• scott says:

    Nice shops! I’m still in a basement but it works for my part-time operation.

  • Adam says:

    Clean and professional is nice, but a freshly painted and clean shop isn’t always an option for someone just starting out. A lot of new tech companies have just an old plain shop. The marketing material is a free way to add something. Many customers see the big names and feel more comfortable with you than they would at an empty walled shop. The materials give the impression that you are for real and will be there in the long run, vs an old empty shop that looks like it could close at any minute.

  • PCLapTech says:

    Nice shops only I can dream for mine oneday. I’m still in my living room but it works for my part-time operation.

  • Richard says:

    I totally agree with ajc196 and Adam.

    LOL @ Mike Smith. I kinda understand exactly where your coming from. I mean if I were going to go to a doctor office I would hate to go to the back and see old advertisements for dated medicine on black and white laser copy or a messy exam room. I would be horrified. I then would go around looking for their credentials hanging somewhere. God forbid if their not hanging in frames made of the finest wood, or some kind of brushed mettle alloy / glass. That to me would be a deal breaker…

    Yeah most of my customers don’t even know where I live let alone will ever see the inside of my tech lab. If they did, they are probably trusted and could care less if I had any certifications blaring that I’m comtia / Microsoft certified. They really don’t care, not even my business clients.

    Your are right, I guess in implying that our pride in what we do should manifest itself in how we decorate our private tech benches. A true mark of our professionalism. We need to do better!!! We need GLOSSY!!!

    I personally focus on not being condescending :-) and treating my customers with real dignity. My client base has grown at a manageable rate. I try to provide value to my customers along with technical excellence.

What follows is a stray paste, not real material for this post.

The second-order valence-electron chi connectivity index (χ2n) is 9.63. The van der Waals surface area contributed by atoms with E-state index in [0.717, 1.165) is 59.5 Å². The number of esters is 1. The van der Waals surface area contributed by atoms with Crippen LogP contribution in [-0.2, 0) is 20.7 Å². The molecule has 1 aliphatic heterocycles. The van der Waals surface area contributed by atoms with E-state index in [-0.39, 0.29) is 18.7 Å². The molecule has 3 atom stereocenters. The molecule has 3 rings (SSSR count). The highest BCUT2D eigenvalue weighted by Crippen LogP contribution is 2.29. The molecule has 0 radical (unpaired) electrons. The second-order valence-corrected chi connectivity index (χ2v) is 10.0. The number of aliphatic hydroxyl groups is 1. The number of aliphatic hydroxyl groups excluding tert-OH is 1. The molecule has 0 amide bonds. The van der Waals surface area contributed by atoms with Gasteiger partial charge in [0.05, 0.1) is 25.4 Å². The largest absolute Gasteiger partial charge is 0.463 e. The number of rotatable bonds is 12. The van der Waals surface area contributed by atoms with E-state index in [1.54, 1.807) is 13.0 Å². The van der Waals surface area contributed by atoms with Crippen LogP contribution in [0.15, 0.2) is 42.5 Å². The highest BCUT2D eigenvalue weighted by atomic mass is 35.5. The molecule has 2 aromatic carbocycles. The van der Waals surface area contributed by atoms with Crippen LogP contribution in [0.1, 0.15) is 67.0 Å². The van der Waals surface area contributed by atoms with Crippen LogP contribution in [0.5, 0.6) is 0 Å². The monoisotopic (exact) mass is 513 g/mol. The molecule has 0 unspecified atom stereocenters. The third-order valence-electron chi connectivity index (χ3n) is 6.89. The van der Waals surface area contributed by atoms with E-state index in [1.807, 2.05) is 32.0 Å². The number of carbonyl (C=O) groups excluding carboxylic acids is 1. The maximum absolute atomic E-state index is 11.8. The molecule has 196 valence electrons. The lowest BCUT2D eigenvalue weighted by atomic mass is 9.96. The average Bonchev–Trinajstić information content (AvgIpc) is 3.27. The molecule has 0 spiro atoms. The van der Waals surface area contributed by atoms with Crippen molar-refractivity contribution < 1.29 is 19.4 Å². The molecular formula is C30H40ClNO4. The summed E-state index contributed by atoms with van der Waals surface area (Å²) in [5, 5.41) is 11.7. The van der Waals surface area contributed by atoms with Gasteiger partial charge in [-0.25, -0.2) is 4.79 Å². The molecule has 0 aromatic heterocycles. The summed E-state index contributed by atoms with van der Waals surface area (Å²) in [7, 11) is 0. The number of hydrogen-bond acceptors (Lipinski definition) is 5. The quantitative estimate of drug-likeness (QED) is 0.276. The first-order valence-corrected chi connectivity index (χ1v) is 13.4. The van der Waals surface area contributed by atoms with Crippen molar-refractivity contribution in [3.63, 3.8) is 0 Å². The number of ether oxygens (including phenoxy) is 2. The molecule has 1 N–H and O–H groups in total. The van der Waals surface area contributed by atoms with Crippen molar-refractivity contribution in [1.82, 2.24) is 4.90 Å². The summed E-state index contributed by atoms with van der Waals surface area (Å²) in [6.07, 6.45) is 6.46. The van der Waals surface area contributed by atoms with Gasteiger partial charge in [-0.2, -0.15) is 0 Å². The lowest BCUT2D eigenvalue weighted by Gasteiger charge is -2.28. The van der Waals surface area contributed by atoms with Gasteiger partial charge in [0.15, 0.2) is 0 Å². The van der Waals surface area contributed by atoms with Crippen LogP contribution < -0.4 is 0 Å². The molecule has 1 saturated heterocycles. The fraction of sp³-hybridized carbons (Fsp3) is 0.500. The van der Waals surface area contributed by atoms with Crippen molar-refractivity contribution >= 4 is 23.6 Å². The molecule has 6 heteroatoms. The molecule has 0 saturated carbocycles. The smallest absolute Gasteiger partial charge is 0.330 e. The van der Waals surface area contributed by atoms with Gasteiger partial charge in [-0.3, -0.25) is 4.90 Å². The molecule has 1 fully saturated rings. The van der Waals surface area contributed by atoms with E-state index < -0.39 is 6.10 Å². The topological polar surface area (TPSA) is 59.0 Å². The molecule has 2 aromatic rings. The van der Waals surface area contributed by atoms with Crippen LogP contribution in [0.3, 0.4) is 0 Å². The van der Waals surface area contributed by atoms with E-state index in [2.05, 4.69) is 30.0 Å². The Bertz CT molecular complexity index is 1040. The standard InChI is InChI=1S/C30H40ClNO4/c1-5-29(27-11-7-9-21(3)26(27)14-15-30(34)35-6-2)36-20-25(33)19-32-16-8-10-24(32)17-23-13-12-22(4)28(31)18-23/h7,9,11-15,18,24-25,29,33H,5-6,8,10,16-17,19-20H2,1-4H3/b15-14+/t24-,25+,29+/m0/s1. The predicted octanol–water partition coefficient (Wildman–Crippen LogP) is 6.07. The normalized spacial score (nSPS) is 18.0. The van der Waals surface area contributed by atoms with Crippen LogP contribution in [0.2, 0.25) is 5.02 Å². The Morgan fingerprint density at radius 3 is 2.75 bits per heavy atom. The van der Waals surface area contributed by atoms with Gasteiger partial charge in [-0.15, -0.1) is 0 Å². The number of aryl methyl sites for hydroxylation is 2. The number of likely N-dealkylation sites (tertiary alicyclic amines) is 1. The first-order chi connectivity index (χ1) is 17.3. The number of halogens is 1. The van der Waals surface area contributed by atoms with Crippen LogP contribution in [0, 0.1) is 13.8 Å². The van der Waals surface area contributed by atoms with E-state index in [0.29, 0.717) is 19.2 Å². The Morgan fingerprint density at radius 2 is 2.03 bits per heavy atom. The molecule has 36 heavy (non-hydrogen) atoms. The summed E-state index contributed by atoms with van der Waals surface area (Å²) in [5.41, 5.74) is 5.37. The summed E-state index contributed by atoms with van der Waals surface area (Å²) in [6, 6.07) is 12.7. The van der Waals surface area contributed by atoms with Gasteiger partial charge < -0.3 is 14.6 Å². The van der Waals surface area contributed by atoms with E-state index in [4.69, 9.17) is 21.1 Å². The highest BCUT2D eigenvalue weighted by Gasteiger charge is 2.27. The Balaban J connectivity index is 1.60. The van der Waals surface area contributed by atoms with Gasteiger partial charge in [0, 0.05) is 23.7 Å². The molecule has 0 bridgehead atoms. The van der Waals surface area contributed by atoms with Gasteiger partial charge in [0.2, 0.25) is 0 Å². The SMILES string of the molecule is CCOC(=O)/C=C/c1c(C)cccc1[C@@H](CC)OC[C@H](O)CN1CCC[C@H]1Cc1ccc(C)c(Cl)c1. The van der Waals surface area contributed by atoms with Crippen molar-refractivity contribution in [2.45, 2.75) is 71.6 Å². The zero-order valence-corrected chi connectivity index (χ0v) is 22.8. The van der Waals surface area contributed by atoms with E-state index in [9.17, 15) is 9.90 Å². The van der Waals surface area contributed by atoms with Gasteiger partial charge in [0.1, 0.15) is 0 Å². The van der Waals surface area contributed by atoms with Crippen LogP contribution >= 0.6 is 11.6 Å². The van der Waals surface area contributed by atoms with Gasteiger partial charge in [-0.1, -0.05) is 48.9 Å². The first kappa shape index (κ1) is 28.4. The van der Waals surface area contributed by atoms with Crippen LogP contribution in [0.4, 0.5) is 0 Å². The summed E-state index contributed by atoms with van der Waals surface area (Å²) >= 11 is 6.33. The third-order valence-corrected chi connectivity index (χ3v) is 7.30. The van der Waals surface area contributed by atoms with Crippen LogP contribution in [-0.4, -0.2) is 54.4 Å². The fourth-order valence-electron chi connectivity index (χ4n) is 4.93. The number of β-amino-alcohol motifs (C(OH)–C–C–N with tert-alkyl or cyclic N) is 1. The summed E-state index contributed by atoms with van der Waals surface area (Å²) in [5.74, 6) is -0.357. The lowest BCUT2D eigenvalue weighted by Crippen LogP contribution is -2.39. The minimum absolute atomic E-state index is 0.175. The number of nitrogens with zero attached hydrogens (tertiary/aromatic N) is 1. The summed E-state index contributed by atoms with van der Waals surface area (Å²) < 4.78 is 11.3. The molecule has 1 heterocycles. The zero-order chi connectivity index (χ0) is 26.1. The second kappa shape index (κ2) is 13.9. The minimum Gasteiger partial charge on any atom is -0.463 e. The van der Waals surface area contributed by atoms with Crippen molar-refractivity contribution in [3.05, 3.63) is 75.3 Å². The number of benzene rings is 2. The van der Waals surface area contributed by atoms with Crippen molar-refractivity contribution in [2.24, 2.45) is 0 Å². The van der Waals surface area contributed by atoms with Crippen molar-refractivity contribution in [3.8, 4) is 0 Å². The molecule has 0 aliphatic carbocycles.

• Jeff says:

    Well said Richard…I know it’s always good to be organized but I don’t think I want my tech area looking like a doctor’s office. It’s a TECH area and I’ve never had any customer complain. It’s hard to compare an atty or dr’s office to a tech space. Mine is organized chaos and I know where everything is located but I probably wouldn’t eat off my floor!

  • iisjman07 says:

    I think it’s natural for the habitat of a computer technician to be strewn with cables and gizmos.

  • ajc196 says:

    Right. We can’t all be like the Pionen data center.

    The trick is to probably find a happy medium between the extremities of clutter:

    http://www.dciginc.com/2008/06/datacenter-management-101-part-i-cable-manage.html

  • PR Tech says:

    Pulled from my post on 5-8-2010, “We try to run our shop almost like a doctor’s office. It is pretty clean and neat. We get a lot of client comments on how nice the shop is kept. I think people appreciate that we are handling their equipment like it is our own.” The post is midway through the page and includes pictures of the shop. I have since moved to a larger shop, but it is pretty much kept it the same meticulous order. Someone once told me it is impossible to work on a lot of computers and not have clutter. I disagree wholeheartedly. It just takes getting into good work habits and putting items you are not using away. I regularly check over my work area (and those of my staff). Sometimes we all get a bit too caught up in the details of the work and forget to look at it from a broader point of view. I wouldn’t want my computer worked on at a shop that was cluttered and disorganized.

    http://www.technibble.com/forums/showthread.php?t=16171&highlight=work+bench&page=2

  • mike smith says:

    @Richard et. al.

    You’ve missed my point entirely. Let me explain a bit further.
    If you have no certs, fine. I stopped caring about them back in the late 90’s.
    If you do have certs, and you do frame them, put them in a nice frame, not the cheapo kind. Treat them like they are important. Nowhere did I mention the need to have certs. Must be a button for Richard.